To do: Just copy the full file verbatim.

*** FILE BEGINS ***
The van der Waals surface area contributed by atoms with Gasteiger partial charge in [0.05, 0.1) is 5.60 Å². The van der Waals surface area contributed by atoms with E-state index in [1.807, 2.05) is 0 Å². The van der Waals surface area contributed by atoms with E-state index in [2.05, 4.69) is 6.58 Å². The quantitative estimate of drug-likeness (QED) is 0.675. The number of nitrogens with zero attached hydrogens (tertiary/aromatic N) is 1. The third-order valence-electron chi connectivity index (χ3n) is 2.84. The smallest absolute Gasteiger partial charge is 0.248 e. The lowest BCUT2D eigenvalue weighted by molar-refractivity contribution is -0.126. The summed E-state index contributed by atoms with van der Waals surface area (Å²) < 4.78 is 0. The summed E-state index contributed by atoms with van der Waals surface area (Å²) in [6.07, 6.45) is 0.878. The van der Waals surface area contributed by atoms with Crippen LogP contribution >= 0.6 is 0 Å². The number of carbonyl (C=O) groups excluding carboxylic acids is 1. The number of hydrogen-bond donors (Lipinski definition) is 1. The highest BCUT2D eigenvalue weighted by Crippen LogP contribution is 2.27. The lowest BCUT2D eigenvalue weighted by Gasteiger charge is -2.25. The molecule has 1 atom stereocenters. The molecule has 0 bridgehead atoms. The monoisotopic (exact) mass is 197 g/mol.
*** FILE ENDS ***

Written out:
The van der Waals surface area contributed by atoms with Gasteiger partial charge in [0.05, 0.1) is 5.60 Å². The van der Waals surface area contributed by atoms with E-state index in [1.807, 2.05) is 0 Å². The van der Waals surface area contributed by atoms with E-state index in [2.05, 4.69) is 6.58 Å². The quantitative estimate of drug-likeness (QED) is 0.675. The number of nitrogens with zero attached hydrogens (tertiary/aromatic N) is 1. The third-order valence-electron chi connectivity index (χ3n) is 2.84. The smallest absolute Gasteiger partial charge is 0.248 e. The lowest BCUT2D eigenvalue weighted by molar-refractivity contribution is -0.126. The summed E-state index contributed by atoms with van der Waals surface area (Å²) < 4.78 is 0. The summed E-state index contributed by atoms with van der Waals surface area (Å²) in [6.07, 6.45) is 0.878. The van der Waals surface area contributed by atoms with Crippen LogP contribution >= 0.6 is 0 Å². The number of carbonyl (C=O) groups excluding carboxylic acids is 1. The number of hydrogen-bond donors (Lipinski definition) is 1. The highest BCUT2D eigenvalue weighted by Crippen LogP contribution is 2.27. The lowest BCUT2D eigenvalue weighted by Gasteiger charge is -2.25. The molecule has 1 atom stereocenters. The molecule has 0 bridgehead atoms. The monoisotopic (exact) mass is 197 g/mol.